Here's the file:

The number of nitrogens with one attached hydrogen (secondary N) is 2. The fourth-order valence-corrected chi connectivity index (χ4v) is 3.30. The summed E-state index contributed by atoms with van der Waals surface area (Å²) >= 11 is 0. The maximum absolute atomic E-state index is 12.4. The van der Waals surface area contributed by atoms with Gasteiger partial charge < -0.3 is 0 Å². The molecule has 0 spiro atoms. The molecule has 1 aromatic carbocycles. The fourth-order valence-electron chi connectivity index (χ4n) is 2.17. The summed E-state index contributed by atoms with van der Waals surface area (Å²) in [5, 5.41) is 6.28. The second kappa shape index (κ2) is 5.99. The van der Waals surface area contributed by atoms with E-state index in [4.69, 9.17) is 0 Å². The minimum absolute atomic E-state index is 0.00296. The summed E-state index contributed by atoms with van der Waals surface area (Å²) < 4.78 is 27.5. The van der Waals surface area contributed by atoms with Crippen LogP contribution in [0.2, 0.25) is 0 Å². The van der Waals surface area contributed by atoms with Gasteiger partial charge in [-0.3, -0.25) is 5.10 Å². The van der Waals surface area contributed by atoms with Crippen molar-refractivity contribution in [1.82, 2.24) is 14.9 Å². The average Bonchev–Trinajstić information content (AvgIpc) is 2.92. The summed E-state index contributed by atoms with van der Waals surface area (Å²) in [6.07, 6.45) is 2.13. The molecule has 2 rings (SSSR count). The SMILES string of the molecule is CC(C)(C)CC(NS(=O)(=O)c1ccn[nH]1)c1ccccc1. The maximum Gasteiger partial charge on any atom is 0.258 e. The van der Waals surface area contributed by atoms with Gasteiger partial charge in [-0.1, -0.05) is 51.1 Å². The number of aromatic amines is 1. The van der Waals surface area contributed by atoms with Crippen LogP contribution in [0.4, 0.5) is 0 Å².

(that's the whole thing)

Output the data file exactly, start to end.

The number of nitrogens with one attached hydrogen (secondary N) is 2. The fourth-order valence-corrected chi connectivity index (χ4v) is 3.30. The summed E-state index contributed by atoms with van der Waals surface area (Å²) >= 11 is 0. The maximum absolute atomic E-state index is 12.4. The van der Waals surface area contributed by atoms with Gasteiger partial charge < -0.3 is 0 Å². The molecule has 0 spiro atoms. The molecule has 1 aromatic carbocycles. The fourth-order valence-electron chi connectivity index (χ4n) is 2.17. The summed E-state index contributed by atoms with van der Waals surface area (Å²) in [5, 5.41) is 6.28. The second kappa shape index (κ2) is 5.99. The van der Waals surface area contributed by atoms with E-state index in [4.69, 9.17) is 0 Å². The minimum absolute atomic E-state index is 0.00296. The summed E-state index contributed by atoms with van der Waals surface area (Å²) < 4.78 is 27.5. The van der Waals surface area contributed by atoms with Crippen LogP contribution in [0.2, 0.25) is 0 Å². The van der Waals surface area contributed by atoms with Gasteiger partial charge in [-0.3, -0.25) is 5.10 Å². The van der Waals surface area contributed by atoms with Crippen molar-refractivity contribution in [1.82, 2.24) is 14.9 Å². The average Bonchev–Trinajstić information content (AvgIpc) is 2.92. The summed E-state index contributed by atoms with van der Waals surface area (Å²) in [6.07, 6.45) is 2.13. The molecule has 2 rings (SSSR count). The SMILES string of the molecule is CC(C)(C)CC(NS(=O)(=O)c1ccn[nH]1)c1ccccc1. The maximum Gasteiger partial charge on any atom is 0.258 e. The van der Waals surface area contributed by atoms with Gasteiger partial charge in [-0.1, -0.05) is 51.1 Å². The number of aromatic amines is 1. The van der Waals surface area contributed by atoms with Crippen LogP contribution in [0.4, 0.5) is 0 Å².